The organ performance degree provides training in both performance and in teaching. The degree holder is qualified to offer private organ instruction–a service demanded in every community. The degree offers assurance to prospective students that the teacher has gained sufficient knowledge and experience in organ to provide quality instruction.

The organ performance degree holder has a large pool of potential organ students in most communities. The large numbers of young people who study the piano gain note-reading fluency and other fundamental musical skills needed in organ playing. Young musicians are fascinated by the versatility and power of the organ, and the opportunity to broaden their musical experience through organ study is attractive to many of them. The more experienced pianists and organists welcome the insight and the energy that a new organ graduate has to offer. An organist willing to offer recitals, seminars, and other musical services may earn the respect and trust of the musical public, resulting in dedicated private students.

One who develops performance and teaching skills in both piano and organ will find an even larger pool of potential students. The B.M. with a dual emphasis in organ and piano is an excellent degree choice for one whose career goals center around private teaching.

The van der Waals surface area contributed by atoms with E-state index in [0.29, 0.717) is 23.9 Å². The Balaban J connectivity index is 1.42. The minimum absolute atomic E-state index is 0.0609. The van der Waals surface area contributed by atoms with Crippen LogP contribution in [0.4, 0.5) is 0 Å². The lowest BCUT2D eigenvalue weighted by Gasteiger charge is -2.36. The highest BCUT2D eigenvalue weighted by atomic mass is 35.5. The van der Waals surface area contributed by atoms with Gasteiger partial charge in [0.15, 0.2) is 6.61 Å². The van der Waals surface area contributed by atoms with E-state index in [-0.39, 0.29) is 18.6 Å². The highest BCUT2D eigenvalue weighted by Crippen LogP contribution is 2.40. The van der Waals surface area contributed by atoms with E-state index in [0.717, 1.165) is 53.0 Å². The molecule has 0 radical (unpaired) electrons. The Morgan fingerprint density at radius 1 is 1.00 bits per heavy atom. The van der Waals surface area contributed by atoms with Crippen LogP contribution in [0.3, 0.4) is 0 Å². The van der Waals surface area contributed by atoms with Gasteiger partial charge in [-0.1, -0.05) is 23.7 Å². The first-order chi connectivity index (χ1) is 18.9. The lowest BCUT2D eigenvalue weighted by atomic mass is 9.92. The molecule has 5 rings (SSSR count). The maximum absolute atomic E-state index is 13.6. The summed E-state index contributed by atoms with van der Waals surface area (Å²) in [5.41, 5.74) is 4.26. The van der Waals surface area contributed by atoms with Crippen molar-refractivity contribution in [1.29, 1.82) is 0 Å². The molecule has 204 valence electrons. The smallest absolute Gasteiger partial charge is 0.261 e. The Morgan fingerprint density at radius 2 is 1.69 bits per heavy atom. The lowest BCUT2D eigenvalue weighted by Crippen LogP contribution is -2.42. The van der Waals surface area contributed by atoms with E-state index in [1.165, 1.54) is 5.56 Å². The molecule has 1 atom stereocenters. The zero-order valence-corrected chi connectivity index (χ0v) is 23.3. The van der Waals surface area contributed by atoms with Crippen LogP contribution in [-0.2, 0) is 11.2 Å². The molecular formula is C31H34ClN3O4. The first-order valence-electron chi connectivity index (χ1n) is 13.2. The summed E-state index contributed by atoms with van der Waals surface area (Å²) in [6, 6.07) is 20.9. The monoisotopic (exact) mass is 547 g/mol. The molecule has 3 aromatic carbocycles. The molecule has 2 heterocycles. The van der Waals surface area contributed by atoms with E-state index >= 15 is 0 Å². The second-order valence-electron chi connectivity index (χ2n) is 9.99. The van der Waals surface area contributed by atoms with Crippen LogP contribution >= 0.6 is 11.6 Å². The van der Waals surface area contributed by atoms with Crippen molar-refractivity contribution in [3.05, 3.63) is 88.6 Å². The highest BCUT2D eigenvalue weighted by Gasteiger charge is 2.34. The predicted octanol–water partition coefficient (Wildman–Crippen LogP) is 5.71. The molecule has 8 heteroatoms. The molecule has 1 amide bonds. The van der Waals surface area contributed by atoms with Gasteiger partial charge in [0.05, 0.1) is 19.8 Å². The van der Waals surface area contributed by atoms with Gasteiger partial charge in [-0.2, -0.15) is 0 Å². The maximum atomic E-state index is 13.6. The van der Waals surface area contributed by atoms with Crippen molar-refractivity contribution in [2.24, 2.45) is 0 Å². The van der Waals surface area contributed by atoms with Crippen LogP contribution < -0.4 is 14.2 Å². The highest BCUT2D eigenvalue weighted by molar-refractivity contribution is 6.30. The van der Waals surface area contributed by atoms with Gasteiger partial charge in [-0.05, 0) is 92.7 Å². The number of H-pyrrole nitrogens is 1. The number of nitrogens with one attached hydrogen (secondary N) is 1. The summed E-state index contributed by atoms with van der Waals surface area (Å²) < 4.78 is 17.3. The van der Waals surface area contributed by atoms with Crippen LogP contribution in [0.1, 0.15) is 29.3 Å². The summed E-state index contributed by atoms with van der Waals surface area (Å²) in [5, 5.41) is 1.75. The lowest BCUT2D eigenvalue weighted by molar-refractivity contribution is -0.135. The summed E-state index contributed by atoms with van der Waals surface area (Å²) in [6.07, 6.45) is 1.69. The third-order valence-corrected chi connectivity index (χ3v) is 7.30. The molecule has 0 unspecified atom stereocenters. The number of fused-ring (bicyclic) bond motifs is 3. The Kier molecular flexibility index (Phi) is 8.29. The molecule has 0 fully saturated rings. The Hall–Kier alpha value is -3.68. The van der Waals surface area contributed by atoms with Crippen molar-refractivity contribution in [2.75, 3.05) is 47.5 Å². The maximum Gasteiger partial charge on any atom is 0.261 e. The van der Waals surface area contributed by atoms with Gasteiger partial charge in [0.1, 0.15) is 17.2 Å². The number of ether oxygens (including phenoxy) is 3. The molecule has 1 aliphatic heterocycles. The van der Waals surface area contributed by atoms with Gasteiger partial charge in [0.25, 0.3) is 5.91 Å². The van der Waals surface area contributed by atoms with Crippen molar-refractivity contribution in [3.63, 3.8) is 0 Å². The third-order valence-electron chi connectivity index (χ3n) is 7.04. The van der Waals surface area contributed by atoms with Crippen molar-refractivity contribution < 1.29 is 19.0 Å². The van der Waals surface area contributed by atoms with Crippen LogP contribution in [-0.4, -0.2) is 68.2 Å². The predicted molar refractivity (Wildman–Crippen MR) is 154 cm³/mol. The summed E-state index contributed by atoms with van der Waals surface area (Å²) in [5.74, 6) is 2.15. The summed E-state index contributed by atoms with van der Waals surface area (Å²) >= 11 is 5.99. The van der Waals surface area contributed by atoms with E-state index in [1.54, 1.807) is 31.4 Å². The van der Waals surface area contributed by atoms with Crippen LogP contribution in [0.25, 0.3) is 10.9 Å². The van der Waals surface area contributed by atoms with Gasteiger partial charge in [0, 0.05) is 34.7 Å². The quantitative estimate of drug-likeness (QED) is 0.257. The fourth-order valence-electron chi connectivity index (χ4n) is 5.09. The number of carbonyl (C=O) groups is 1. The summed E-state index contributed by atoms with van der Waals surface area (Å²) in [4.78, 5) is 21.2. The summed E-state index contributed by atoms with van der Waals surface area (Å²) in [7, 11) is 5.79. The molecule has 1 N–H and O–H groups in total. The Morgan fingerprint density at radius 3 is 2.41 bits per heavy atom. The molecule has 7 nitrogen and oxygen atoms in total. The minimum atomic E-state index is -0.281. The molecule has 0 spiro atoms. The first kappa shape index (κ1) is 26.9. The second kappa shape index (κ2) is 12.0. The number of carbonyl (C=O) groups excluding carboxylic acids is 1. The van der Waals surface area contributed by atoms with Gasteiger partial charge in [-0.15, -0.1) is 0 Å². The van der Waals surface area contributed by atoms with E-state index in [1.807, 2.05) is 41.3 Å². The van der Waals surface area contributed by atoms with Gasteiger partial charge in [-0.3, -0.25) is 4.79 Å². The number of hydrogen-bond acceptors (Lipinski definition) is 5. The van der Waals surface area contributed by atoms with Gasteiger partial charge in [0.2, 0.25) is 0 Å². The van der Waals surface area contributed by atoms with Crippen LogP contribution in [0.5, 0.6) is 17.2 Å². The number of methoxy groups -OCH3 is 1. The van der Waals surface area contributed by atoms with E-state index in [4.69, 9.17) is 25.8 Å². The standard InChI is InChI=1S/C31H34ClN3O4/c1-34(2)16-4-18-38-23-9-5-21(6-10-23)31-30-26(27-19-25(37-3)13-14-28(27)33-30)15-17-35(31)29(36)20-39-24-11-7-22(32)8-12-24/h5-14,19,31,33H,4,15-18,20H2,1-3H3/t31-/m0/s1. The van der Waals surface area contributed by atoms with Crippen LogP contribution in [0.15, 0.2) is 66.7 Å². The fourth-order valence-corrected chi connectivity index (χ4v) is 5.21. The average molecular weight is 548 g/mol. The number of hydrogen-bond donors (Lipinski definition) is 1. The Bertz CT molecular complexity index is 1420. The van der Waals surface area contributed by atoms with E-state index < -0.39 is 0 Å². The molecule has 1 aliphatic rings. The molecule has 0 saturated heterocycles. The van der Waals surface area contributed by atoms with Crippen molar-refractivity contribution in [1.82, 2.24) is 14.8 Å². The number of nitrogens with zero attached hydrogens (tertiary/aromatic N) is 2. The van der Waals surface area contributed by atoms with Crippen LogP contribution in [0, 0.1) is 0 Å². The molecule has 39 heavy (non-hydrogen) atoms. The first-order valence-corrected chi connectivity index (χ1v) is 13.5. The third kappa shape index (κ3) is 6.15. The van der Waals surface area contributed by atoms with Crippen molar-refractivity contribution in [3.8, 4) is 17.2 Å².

Some opportunities exist for teaching at the college and university levels. Competition for these positions is keen, but those who continue organ study to the master’s and doctoral levels find part- or full-time teaching positions especially rewarding. The B.M. and M.M. offer excellent training and opportunities in performance and teaching, in preparation for the advanced graduate work required to qualify for these positions.

Many churches require an organist, usually on a part-time basis. One may find great musical satisfaction as well as steady income in such work.

Community- and school-sponsored musical organizations occasionally require the services of an organist as an accompanist. While these opportunities rarely provide regular income, the organist who satisfies will be re-invited as needs arise. Excellent opportunities for experience in choir and solo accompaniment exist at BYU, providing fine preparation for one interested in work as an accompanist or church organist.

For all of these income and career opportunities, organists are favored who not only hold degrees, but who work well and pleasantly with people, who demand excellence of their own work, and who are versatile in their skills. All of these important qualities are encouraged at BYU as an integral part of the organ performance degree programs.